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“Beginnings and endings are so very sacred, to give honor to all that has transpired, every experience, every joy, every pain, is a doorway to the magical. Hold your entire year between your hands, every day, every thought, every breath. Now bless it with gratitude, love and humility. You have done more to transform this new year than a thousand resolutions.” 

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Making it Work

     Yule this year passed in a blur of work and school. We sent the little boys off to school Tuesday, giving ourselves one final day to finish holiday preparations: breads and cookies baked, packages wrapped and decorated, the sunfire collected by my husband and the Hestia candle on the stove top lit, ready for the rush of children and the Mystery of the longest night.


     As each year passes faster and faster, it seems, I am continually caught unaware, needlessly so, I feel. I know in January when the Solstice will occur: all I need to do is flip to the back of the calendar and look. In fact, I already know that next Yule will be December 21, 2017, and that the solstice will occur at 11:28 in the morning. This knowledge should prepare me, but the reality is that I will be so caught up in the day to day details of secular living that spiritual observances are often pushed aside until the last minute. I often feel I am shortchanging myself.

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 We at We'Moon are so excited for this new year!
After the tribulations and changes the leap year held for us, we enter into a dazzling display of STARDUST!
This year's art is the magnificent Cosmic Whispers by Emily Kell.

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Cosmic Whispers is part of a female empowerment series that honors women in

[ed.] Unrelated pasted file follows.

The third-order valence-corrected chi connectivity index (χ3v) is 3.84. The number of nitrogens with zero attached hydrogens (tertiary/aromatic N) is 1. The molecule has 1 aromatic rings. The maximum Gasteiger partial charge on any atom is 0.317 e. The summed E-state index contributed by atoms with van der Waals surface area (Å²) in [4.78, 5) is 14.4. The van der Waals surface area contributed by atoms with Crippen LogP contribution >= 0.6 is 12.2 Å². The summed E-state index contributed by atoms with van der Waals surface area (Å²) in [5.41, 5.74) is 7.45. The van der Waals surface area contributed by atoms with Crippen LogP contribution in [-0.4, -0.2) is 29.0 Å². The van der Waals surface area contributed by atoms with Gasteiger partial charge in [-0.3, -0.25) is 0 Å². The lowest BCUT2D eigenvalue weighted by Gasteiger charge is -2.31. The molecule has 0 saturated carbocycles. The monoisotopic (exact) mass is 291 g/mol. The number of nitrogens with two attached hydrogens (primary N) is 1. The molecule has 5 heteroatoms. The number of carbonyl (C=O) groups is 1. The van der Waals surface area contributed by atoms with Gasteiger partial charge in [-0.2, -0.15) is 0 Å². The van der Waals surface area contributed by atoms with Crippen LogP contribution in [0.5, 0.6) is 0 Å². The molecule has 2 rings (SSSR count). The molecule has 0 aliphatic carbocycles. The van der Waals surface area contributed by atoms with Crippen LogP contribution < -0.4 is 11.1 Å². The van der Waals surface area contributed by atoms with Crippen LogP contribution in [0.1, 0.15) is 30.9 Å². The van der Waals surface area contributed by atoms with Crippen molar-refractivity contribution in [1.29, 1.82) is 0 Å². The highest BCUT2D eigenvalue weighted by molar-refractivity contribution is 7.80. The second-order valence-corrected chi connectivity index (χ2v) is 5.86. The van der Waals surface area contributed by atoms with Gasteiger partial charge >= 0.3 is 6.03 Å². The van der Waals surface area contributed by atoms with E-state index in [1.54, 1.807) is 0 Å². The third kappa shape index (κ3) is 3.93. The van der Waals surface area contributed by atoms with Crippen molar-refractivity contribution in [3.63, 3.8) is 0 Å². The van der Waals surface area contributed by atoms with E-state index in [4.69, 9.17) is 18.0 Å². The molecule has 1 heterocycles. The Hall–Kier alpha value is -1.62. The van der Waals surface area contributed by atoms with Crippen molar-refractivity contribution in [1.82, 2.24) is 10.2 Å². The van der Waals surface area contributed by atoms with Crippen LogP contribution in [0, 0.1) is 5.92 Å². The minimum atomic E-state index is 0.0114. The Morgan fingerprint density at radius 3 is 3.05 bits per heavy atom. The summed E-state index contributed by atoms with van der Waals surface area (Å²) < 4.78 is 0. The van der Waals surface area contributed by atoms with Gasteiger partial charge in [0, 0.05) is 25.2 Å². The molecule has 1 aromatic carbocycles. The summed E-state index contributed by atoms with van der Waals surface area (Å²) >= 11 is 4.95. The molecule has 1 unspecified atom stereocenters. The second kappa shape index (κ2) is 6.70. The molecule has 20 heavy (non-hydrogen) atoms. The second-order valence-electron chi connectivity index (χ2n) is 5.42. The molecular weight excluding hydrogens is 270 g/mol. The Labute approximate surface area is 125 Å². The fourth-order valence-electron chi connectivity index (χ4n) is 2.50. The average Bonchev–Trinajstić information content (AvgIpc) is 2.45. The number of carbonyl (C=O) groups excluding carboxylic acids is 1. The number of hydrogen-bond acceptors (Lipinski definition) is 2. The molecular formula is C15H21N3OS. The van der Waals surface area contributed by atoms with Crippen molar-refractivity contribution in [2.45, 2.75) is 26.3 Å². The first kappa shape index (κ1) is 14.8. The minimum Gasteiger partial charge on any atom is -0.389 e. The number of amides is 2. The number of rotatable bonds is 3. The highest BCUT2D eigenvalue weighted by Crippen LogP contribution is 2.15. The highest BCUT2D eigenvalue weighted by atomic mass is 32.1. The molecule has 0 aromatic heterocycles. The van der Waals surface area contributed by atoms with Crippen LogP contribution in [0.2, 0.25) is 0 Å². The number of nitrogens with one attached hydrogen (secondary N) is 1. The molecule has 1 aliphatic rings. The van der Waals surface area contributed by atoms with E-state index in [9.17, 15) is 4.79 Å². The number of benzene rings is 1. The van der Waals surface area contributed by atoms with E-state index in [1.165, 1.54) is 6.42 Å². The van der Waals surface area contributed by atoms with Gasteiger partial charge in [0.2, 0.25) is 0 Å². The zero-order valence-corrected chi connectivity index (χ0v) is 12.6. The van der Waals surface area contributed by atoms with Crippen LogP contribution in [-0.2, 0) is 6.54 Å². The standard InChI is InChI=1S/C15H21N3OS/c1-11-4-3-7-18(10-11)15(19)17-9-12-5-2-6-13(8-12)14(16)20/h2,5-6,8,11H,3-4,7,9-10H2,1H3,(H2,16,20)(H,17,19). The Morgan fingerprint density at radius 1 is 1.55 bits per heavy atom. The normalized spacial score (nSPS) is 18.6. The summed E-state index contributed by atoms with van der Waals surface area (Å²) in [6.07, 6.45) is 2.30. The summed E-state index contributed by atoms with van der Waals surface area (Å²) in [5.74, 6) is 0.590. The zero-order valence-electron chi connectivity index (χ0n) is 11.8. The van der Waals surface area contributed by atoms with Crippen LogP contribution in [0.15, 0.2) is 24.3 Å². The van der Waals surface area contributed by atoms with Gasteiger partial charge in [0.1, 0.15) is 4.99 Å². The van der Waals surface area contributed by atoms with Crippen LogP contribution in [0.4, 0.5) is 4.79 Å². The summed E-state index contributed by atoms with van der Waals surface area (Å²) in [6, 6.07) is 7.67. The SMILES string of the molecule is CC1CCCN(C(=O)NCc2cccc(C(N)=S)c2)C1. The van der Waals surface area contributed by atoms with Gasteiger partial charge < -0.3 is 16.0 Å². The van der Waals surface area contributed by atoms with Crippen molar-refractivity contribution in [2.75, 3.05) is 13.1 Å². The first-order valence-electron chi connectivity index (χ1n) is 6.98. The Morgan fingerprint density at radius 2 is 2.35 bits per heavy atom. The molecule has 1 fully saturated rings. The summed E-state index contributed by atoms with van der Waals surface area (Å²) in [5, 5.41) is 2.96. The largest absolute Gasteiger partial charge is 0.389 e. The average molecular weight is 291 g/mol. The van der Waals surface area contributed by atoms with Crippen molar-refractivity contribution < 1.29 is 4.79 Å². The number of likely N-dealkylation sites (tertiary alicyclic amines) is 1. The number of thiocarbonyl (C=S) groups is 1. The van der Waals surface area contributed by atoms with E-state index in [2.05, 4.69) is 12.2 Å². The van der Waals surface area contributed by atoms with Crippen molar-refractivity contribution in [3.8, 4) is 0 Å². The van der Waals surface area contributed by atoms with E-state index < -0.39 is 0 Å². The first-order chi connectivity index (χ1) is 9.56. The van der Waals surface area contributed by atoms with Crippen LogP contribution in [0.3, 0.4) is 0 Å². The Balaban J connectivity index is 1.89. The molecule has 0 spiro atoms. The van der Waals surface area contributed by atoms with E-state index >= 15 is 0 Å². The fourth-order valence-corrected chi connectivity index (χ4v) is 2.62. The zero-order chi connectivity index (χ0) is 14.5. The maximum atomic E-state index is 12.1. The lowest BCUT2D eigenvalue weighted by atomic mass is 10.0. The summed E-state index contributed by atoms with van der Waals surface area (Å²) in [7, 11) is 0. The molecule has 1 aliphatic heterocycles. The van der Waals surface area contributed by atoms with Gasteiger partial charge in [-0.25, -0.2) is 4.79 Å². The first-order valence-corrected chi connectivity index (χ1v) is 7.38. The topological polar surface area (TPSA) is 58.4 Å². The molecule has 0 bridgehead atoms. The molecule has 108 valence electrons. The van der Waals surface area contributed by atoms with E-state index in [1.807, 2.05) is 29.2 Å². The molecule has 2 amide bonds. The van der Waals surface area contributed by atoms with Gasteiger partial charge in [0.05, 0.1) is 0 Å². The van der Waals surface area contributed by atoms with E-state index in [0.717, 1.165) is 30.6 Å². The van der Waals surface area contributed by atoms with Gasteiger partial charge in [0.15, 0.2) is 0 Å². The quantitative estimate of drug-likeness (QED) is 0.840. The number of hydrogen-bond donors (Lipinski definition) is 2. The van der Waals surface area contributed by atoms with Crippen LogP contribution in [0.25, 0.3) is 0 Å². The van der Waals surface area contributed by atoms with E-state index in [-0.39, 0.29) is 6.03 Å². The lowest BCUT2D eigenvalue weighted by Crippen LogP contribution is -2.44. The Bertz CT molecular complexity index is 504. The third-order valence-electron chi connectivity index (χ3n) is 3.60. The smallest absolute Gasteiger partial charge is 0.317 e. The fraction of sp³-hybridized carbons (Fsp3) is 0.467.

their many unique manifestations of beauty. The message written throughout
the painting reads:

Every once in awhile I look at you and remember
that you are me, and we are god
And our souls are little embers burning endlessly
In the vacuous heartbeat of eternity
You are one tiny torn thread in the tapestry
And You are exactly as you should be.
Cosmic Whispers © Emily Kell 2014

We'Moon 2017 sparkles with StarDust! Our recent thematic travels through
Tarot's Major Arcana cards have carried us through challenging realms: The
Devil XV (We'Moon 2015: Wild Card) and The Tower XVI (We'Moon 2016: Quantum
Leap Year).

Here we are with The Star XVII—and we are delighted! The Star
card opens us to the vast comforts of a benevolent universe, the
heart-stirrings of personal and global healing, the astonishing
possibilities of vibrant imagination.

The StarDust theme does not deny angst; creative encounter with negative energy is still imperative. Life on
Earth is truly imperiled by climate catastrophe and human violence.Frightening gravities indeed!...We invited praise for Stars as "Brilliant cosmic wonders blazing across space/time, all cultures, all dimensions;
beacons of inspiration shining toward creative magic, expanded awareness,
visionary action."
Bethroot Gwynn © Mother Tongue Ink 2016


Emily Kell (Savannah, GA) I am a visionary artist whose work takes root in ideals of divine feminine and a return to the energy of the primordial goddess. I created a language to write secret poems and messages that I include in my female empowerment series that honors women in their many unique manifestations of beauty.

Bethroot Gwynn (Myrtle Creek, OR) marks her 21st year as WeMoon's Special Editor and her 41st at Fly Away Home women's land, where she grows food, theater and ritual. For more info about spiritual gatherings or working visits send a SASE to POB 593, Myrtle Creek, OR 97457). 

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b2ap3_thumbnail_cobell1.jpgOn November 22, 2016, President Obama posthumously awarded Eloise P. Cobell with the Presidential Medal of Freedom, the highest award given to a civilian. Cobell (1945--2011) was a Blackfeet Tribal Elder, a highly-accomplished woman championing the rights of her people, and the person who filed the largest class action lawsuit against the United States government in American history--and won!

In the 1980s, Cobell saw a systemic pattern of corruption in how the U.S. government was treating the Blackfeet and other Indigenous nations within their confederacy, and she took on the responsibility to do something about it. After taking a deep-dive into the historic accounting practices between the U.S. and the Blackfeet that entailed pouring over centuries-old treaties, she not only determined the mishandling of funds, but the staggering figure the government owed the Blackfeet.

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  • Lizann Bassham
    Lizann Bassham says #
    Thank you for this - it is amazing to see these past 500 years of history on the North American continent begin to turn as "the mo